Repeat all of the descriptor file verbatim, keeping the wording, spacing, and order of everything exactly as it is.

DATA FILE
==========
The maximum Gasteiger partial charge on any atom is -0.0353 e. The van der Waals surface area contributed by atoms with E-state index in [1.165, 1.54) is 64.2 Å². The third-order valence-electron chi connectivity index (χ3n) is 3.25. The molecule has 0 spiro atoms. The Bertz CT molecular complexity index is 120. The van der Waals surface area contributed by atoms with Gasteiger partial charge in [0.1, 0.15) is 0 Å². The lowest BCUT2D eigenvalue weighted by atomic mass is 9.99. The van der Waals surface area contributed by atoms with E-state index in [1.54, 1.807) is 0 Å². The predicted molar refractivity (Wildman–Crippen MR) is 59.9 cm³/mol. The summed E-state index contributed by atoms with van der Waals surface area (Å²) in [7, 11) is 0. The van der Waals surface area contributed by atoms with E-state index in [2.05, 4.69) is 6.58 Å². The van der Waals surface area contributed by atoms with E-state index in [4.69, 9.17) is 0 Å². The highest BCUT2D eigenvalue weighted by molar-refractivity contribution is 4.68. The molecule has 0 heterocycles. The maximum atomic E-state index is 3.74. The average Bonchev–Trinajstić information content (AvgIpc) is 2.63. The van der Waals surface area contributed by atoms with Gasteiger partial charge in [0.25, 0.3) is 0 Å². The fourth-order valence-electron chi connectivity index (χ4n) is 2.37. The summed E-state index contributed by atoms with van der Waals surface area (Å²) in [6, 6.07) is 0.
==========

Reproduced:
The maximum Gasteiger partial charge on any atom is -0.0353 e. The van der Waals surface area contributed by atoms with E-state index in [1.165, 1.54) is 64.2 Å². The third-order valence-electron chi connectivity index (χ3n) is 3.25. The molecule has 0 spiro atoms. The Bertz CT molecular complexity index is 120. The van der Waals surface area contributed by atoms with Gasteiger partial charge in [0.1, 0.15) is 0 Å². The lowest BCUT2D eigenvalue weighted by atomic mass is 9.99. The van der Waals surface area contributed by atoms with E-state index in [1.54, 1.807) is 0 Å². The predicted molar refractivity (Wildman–Crippen MR) is 59.9 cm³/mol. The summed E-state index contributed by atoms with van der Waals surface area (Å²) in [7, 11) is 0. The van der Waals surface area contributed by atoms with E-state index in [2.05, 4.69) is 6.58 Å². The van der Waals surface area contributed by atoms with E-state index in [4.69, 9.17) is 0 Å². The highest BCUT2D eigenvalue weighted by molar-refractivity contribution is 4.68. The molecule has 0 heterocycles. The maximum atomic E-state index is 3.74. The average Bonchev–Trinajstić information content (AvgIpc) is 2.63. The van der Waals surface area contributed by atoms with Gasteiger partial charge in [0.25, 0.3) is 0 Å². The fourth-order valence-electron chi connectivity index (χ4n) is 2.37. The summed E-state index contributed by atoms with van der Waals surface area (Å²) in [6, 6.07) is 0.